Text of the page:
IRELAND v Wales
Aviva Stadium, Saturday 5th February, 2022

France v IRELAND
Stade de France, Saturday 12th February, 2022

IRELAND v Italy
Aviva Stadium, Sunday 27th February, 2022

England v IRELAND
Twickenham Stadium, Saturday 12th March, 2022

IRELAND v Scotland
Aviva Stadium, Saturday 19th March, 2022

2022 Summer Tour

New Zealand v IRELAND
TBC

New Zealand v IRELAND
TBC

New Zealand v IRELAND
TBC

Source –  Irish Rugby

** EXCLUSIVE DAVID LLOYD OFFER FOR ULSTER RUGBY FANS **

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International

Hooper to break Wallabies captaincy record

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Andrew Phan/Wallabies Media

Michael Hooper will surpass George Gregan for the most Tests as Wallabies captain when he leads the side out in Saturday’s eToro Rugby Championship clash with South Africa at Suncorp Stadium.

The 29-year-old will skipper the side for the 60th time in Brisbane after first captaining Australia as a 22-year-old in 2014, which made Hooper the third youngest Wallabies leader of all time.

Since making his International debut in 2012, Hooper has gone on to play 112 Tests for his country and will start in a settled back row alongside Lachlan Swinton at blindside flanker and no.8 Rob Valetini.

Fellow centurion James Slipper returns to the run-on side alongside Taniela Tupou who earns a second start in 2021 at his home ground, with Folau Fainga’a finalising the front row at hooker.

Izack Rodda will continue his impressive return to the Test arena, again partnering Matt Philip in the second row at Suncorp Stadium. 

Brumbies number nine Nic White is the only change to the backline, earning his first start for the year and reigniting his partnership with last week’s match-winner Quade Cooper in the halves.

The damaging midfield duo of Samu Kerevi and Len Ikitau will get another chance to build their combination at inside and outside centre respectively.

Tom Banks has again been named at fullback with the 27-year-old having worn the number 15 jersey in every game for the Wallabies this year. He’s joined in the back three by Marika Koroibete and the in-form Andrew Kellaway.

Western Force regular Feleti Kaitu’u will get another opportunity after an impressive Test debut in last weekend’s win, while club teammate Tom Robertson returns to the Wallabies side for the first time since 2018. Angus Bell is the other replacement prop.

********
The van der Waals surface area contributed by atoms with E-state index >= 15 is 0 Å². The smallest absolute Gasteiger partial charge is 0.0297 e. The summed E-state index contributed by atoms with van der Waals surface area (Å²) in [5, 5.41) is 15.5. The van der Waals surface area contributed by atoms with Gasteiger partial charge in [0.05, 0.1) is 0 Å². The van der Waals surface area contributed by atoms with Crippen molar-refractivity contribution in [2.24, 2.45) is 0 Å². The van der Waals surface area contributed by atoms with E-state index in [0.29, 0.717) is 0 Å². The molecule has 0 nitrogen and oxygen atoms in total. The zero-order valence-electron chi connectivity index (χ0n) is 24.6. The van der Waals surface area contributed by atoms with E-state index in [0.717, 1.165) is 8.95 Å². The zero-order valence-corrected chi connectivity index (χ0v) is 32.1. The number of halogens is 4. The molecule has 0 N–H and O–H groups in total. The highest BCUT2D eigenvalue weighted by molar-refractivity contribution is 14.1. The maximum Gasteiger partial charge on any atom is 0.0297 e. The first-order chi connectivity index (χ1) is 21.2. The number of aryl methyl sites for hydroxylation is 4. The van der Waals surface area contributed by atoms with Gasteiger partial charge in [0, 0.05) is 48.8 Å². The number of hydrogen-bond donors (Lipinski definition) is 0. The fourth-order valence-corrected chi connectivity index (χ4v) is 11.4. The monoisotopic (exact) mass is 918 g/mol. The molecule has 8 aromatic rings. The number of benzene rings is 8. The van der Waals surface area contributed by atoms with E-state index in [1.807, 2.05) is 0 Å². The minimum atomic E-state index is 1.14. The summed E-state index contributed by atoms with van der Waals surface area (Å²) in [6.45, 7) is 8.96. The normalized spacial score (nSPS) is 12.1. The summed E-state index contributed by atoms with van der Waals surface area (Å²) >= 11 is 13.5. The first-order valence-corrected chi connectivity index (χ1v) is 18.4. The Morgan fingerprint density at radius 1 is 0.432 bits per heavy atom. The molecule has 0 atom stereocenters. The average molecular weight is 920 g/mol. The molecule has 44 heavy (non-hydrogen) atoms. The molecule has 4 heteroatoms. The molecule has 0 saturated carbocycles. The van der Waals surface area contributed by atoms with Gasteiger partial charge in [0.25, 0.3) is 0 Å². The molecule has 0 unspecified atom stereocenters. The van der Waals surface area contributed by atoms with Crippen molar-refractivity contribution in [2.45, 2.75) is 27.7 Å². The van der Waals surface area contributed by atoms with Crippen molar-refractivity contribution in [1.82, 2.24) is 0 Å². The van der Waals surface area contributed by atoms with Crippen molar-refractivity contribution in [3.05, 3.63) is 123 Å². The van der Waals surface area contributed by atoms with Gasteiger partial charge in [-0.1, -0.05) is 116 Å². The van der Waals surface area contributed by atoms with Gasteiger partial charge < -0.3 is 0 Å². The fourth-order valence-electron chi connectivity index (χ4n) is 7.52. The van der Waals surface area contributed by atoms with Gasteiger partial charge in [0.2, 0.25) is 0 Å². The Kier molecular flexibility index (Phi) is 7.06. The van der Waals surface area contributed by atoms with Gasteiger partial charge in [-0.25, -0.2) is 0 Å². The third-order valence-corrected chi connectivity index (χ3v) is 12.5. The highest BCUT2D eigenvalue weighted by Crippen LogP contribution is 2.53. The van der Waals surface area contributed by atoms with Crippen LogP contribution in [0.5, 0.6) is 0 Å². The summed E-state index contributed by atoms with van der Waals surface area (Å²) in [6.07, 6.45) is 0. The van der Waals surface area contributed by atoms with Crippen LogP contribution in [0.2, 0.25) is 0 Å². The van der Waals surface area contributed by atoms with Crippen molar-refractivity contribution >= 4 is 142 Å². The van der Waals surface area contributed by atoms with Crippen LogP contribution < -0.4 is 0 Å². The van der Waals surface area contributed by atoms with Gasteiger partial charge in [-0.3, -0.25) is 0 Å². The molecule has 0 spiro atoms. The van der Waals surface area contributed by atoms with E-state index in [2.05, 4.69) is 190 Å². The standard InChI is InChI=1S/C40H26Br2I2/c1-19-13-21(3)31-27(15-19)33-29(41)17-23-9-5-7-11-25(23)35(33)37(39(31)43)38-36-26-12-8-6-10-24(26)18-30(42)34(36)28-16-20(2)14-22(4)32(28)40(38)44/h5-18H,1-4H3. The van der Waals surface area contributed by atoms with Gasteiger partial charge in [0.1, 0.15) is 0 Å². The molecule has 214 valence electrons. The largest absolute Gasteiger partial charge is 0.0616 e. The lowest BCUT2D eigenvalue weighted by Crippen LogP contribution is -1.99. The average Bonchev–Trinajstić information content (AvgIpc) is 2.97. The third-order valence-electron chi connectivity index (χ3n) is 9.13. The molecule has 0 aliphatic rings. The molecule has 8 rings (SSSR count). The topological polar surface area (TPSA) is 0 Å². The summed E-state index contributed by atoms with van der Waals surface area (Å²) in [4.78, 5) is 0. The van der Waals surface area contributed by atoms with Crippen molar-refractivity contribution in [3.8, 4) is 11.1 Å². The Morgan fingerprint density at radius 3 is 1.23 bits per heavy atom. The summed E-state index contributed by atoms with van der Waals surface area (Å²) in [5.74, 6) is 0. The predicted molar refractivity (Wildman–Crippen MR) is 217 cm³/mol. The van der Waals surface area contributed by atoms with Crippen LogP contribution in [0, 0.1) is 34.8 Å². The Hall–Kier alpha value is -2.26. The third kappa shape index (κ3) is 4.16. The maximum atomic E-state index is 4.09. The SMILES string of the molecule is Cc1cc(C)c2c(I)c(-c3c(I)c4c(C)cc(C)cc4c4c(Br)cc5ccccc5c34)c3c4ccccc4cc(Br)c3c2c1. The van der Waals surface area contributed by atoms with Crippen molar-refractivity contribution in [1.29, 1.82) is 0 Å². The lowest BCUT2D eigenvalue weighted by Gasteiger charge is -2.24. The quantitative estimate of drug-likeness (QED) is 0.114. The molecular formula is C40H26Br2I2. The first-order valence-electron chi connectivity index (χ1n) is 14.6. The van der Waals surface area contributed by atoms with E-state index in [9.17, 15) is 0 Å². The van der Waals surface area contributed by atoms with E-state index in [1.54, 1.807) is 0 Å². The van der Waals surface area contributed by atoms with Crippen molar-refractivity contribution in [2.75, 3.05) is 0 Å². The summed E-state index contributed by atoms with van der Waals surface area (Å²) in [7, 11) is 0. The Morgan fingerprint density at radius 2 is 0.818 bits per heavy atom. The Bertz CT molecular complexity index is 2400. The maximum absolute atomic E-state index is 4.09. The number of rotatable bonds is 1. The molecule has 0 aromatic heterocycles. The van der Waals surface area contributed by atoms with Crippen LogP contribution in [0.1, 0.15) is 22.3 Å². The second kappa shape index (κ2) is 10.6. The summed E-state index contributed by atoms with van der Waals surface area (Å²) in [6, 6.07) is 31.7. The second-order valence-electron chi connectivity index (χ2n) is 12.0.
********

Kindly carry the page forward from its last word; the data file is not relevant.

Darcy Swain has recovered from a foot injury to reclaim his spot in the match day 23 as the second row replacement with his Brumbies teammate Pete Samu the remaining forward cover.

Tate McDermott will provide his trademark spark as the finishing scrumhalf with Reece Hodge also set to add his versatility from the pine. Brisbane local Jordan Petaia rounds out the matchday 23.  

Suncorp Stadium has proven a happy hunting ground for the Wallabies in recent years, with Australia having won eight straight Tests at the venue since 2016.

A victory against the reigning world champions on Saturday night would also secure the Nelson Mandela Challenge Plate for the Wallabies.

Last weekend’s victory over the world’s number one side has helped Australia rise in the rankings, with the Wallabies now fifth.

Wallabies coach Dave Rennie said: “It’s an incredible milestone for Hoops on Saturday evening in Brisbane and it’s a testament to him as a person and a player.”

“I’ve been so impressed with his leadership both on and off the field and his drive to be better every day.

“We were really proud of the effort from our men last Sunday and we’re well aware of the ferocity that a wounded Springboks outfit will bring to Suncorp Stadium.”

Every Wallabies Test will be ad-free, live and on-demand with extended coverage on Stan Sport. Every home Wallabies Test will also be live, free-to-air on the Nine Network.

Tickets for the eToro Rugby Championship are available via wallabies.rugby.

Hospitality packages are on sale now. Private suites, corporate boxes and functions are available for fans who want to enhance their Test match experience.

Wallabies team to play South Africa at Suncorp Stadium, Brisbane on Saturday 18 September, 5:05pm AEST
1. James Slipper (107 Tests)
2. Folau Fainga’a (18 Tests)
3. Taniela Tupou (32Tests)
4. Izack Rodda (27 Tests)
5. Matt Philip (16 Tests)
6. Lachlan Swinton (5 Tests)
7. Michael Hooper (c) (112 Tests)
8. Rob Valetini (11 Tests)
9. Nic White (40 Tests)
10. Quade Cooper (71 Tests)
11. Marika Koroibete (40 Tests)
12. Samu Kerevi (35 Tests)
13. Len Ikitau (6 Tests)
14. Andrew Kellaway (6 Tests)
15. Tom Banks (18 Tests)
Replacements
16. Feleti Kaitu’u (1 Test)
17. Angus Bell (9 Tests)